Environmental Gap Analysis to Prioritize Conservation Efforts in Eastern Africa

April 13, 2015
Fig 2. Geographic coverage of the potential natural vegetations. A) The percent area protected of potential natural vegetation types by the protected areas network (GC). B) As A, but only considering the more strictly protected PAs of IUCN class Ib-IV. doi:10.1371/journal.pone.0121444.g002

Fig 2. Geographic coverage of the potential natural vegetations.
A) The percent area protected of potential natural vegetation types by the protected areas network (GC). B) As A, but only considering the more strictly protected PAs of IUCN class Ib-IV.
doi:10.1371/journal.pone.0121444.g002

Countries in eastern Africa have set aside significant proportions of their land for protection. But are these areas representative of the diverse range of species and habitats found in the region? And do conservation efforts include areas where the state of biodiversity is likely to deteriorate without further interventions? Roeland Kindt from the World Agroforestry Centre and others have adopted a recently developed high-resolution potential natural vegetation (PNV) map for eastern Africa as a baseline to more effectively identify conservation priorities.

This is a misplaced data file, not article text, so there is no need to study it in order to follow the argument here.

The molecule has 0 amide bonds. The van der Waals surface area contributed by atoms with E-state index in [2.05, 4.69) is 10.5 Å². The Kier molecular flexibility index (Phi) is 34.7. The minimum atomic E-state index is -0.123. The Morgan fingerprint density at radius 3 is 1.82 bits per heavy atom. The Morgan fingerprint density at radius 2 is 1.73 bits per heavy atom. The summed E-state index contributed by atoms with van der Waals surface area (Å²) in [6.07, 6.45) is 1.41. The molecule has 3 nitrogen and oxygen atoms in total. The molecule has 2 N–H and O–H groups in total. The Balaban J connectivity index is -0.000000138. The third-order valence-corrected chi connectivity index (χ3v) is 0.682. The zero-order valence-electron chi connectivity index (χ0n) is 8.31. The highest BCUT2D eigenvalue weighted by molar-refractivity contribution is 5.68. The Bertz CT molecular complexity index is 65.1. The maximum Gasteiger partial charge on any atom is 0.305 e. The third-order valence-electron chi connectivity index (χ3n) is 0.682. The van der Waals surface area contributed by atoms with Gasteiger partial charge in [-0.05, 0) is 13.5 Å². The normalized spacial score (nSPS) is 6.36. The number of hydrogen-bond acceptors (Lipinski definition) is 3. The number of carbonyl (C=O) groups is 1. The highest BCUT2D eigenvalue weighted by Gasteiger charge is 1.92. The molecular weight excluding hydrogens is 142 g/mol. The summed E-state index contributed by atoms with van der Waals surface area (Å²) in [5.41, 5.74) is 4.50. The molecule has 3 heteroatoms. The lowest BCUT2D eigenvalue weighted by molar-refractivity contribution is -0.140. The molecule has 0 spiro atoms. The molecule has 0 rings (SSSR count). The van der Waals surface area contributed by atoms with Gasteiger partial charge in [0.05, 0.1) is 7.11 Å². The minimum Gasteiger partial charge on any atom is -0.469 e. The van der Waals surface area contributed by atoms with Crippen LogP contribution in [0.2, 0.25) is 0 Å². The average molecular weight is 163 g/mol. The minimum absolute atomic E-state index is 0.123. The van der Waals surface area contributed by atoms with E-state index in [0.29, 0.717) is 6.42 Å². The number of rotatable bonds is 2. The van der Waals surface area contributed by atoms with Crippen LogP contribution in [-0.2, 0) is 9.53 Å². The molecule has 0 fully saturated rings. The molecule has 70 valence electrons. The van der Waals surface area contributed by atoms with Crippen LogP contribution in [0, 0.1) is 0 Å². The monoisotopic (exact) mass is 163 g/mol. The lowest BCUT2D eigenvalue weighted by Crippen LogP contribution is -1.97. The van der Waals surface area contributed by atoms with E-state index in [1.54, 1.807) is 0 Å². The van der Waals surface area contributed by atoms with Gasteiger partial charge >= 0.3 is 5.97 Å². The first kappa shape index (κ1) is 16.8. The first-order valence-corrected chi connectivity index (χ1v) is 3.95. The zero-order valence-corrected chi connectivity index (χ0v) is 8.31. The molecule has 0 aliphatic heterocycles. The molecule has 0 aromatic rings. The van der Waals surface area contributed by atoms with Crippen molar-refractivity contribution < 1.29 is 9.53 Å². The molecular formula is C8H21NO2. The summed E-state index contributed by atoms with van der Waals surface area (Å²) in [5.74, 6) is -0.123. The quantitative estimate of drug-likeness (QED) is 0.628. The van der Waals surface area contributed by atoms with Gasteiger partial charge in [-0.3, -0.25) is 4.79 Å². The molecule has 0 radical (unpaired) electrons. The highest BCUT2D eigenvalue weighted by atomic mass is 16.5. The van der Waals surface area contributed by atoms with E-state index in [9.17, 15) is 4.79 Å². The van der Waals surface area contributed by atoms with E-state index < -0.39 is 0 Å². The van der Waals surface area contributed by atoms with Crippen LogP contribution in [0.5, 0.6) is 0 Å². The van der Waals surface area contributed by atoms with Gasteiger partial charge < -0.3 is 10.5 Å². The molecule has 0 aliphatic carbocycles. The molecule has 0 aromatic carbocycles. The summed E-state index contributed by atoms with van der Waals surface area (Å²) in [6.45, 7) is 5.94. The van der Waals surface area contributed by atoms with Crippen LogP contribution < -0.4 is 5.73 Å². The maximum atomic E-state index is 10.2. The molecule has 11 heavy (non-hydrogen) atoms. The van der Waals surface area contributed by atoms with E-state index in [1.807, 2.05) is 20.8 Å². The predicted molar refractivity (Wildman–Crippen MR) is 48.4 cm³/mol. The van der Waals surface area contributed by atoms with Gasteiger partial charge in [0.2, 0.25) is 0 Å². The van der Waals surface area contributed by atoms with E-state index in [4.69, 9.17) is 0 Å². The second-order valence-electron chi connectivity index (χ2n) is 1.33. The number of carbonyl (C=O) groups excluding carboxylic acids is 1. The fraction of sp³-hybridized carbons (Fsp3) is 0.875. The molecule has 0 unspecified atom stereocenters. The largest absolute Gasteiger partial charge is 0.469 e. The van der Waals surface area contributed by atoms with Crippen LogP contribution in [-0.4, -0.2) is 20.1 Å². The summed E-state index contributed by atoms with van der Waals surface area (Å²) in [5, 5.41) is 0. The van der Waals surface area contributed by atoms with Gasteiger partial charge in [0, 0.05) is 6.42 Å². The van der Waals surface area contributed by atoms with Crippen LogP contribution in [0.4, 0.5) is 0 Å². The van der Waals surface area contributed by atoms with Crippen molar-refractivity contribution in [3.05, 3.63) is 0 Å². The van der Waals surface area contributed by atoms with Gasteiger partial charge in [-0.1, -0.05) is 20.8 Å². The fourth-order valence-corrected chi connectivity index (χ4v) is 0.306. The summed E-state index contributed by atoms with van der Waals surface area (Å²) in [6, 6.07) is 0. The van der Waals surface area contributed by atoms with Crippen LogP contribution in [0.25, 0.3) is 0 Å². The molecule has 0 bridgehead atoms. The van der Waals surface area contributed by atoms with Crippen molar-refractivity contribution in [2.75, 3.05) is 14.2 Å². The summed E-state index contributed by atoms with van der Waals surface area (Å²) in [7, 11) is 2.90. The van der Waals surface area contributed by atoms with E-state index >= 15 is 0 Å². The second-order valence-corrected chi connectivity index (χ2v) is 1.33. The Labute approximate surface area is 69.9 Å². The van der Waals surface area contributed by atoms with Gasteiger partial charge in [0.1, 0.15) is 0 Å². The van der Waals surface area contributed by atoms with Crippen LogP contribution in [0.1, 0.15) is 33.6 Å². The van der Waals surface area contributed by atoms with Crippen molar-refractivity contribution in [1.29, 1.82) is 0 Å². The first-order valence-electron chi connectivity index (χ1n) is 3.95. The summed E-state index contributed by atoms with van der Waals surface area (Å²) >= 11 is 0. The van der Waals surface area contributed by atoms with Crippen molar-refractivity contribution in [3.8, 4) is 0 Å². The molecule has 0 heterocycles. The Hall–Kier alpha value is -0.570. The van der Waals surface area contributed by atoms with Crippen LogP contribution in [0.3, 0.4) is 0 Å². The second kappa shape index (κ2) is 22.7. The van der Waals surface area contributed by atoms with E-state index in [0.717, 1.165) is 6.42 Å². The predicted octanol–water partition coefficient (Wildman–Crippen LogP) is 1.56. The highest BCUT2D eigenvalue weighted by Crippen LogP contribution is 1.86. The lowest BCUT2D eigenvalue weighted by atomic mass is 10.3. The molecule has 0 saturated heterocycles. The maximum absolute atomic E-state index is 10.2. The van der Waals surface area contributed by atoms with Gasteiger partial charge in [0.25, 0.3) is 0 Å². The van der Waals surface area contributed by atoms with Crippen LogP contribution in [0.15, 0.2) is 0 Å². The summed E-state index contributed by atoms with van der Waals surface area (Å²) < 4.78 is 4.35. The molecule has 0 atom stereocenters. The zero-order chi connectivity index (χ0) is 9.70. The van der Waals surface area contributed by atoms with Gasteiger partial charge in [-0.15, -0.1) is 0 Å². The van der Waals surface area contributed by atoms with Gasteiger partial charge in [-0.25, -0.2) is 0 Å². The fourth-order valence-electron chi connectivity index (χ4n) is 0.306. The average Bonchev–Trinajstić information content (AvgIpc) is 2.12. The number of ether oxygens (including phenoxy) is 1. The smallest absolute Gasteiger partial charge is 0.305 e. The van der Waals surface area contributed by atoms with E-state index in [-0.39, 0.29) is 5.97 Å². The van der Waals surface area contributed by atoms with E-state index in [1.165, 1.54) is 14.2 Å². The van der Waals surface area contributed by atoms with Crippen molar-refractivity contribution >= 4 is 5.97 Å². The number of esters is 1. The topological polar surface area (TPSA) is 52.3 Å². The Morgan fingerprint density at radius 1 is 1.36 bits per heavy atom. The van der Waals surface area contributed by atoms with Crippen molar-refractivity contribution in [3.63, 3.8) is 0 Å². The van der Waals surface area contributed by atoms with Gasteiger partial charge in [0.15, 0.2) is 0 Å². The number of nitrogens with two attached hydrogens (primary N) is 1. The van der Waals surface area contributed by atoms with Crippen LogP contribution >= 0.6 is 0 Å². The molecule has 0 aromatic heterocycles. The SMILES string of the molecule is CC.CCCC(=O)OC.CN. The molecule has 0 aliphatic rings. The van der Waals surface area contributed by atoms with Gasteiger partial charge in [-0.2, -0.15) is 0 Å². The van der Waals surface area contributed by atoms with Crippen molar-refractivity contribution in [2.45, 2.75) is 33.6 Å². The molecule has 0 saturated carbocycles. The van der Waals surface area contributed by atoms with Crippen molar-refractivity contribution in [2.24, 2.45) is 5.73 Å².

In article in the journal PLoS ONE, Paulo van Breugel, Roeland Kindt, Jens-Peter Barnekow Lillesø, and Michiel van Breugel show substantial differences in the conservation status of PNVs. Particular PNVs in which biodiversity protection and ecological functions are at risk due to human influences are revealed. The authors argue that their data and approach will help with regional and national implementation in eastern Africa, and are valid for other geographic regions.

All data sets developed for this study are publicly available at http://vegetationmap4africa.org/applicat​ions.

Kindt, a scientist for the FTA Flagship 2 project Management and conservation of forests and tree resources, draws attention to a useful tool for researchers, the Agroforestry Species Switchboard that currently documents the presence of 22,212 plant species in 13 web-based databases.

 

 

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